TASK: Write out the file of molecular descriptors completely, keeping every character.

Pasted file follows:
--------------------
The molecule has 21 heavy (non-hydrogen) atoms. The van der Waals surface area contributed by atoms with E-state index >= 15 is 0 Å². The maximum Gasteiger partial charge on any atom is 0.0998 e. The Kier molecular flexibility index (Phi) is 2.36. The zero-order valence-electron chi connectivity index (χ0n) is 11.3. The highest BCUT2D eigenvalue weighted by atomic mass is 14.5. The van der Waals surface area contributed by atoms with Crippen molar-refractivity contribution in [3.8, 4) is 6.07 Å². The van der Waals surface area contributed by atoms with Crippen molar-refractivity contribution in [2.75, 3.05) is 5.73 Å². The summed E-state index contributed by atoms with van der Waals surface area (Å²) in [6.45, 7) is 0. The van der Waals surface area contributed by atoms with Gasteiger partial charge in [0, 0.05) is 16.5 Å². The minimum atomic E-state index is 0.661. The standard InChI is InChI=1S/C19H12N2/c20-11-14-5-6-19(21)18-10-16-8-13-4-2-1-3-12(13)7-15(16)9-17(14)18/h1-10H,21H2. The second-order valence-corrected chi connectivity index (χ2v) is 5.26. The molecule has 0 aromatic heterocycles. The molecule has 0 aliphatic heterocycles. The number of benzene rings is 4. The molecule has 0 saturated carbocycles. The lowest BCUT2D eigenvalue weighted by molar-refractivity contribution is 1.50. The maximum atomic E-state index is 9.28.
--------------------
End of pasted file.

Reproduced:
The molecule has 21 heavy (non-hydrogen) atoms. The van der Waals surface area contributed by atoms with E-state index >= 15 is 0 Å². The maximum Gasteiger partial charge on any atom is 0.0998 e. The Kier molecular flexibility index (Phi) is 2.36. The zero-order valence-electron chi connectivity index (χ0n) is 11.3. The highest BCUT2D eigenvalue weighted by atomic mass is 14.5. The van der Waals surface area contributed by atoms with Crippen molar-refractivity contribution in [3.8, 4) is 6.07 Å². The van der Waals surface area contributed by atoms with Crippen molar-refractivity contribution in [2.75, 3.05) is 5.73 Å². The summed E-state index contributed by atoms with van der Waals surface area (Å²) in [6.45, 7) is 0. The van der Waals surface area contributed by atoms with Gasteiger partial charge in [0, 0.05) is 16.5 Å². The minimum atomic E-state index is 0.661. The standard InChI is InChI=1S/C19H12N2/c20-11-14-5-6-19(21)18-10-16-8-13-4-2-1-3-12(13)7-15(16)9-17(14)18/h1-10H,21H2. The second-order valence-corrected chi connectivity index (χ2v) is 5.26. The molecule has 0 aromatic heterocycles. The molecule has 0 aliphatic heterocycles. The number of benzene rings is 4. The molecule has 0 saturated carbocycles. The lowest BCUT2D eigenvalue weighted by molar-refractivity contribution is 1.50. The maximum atomic E-state index is 9.28.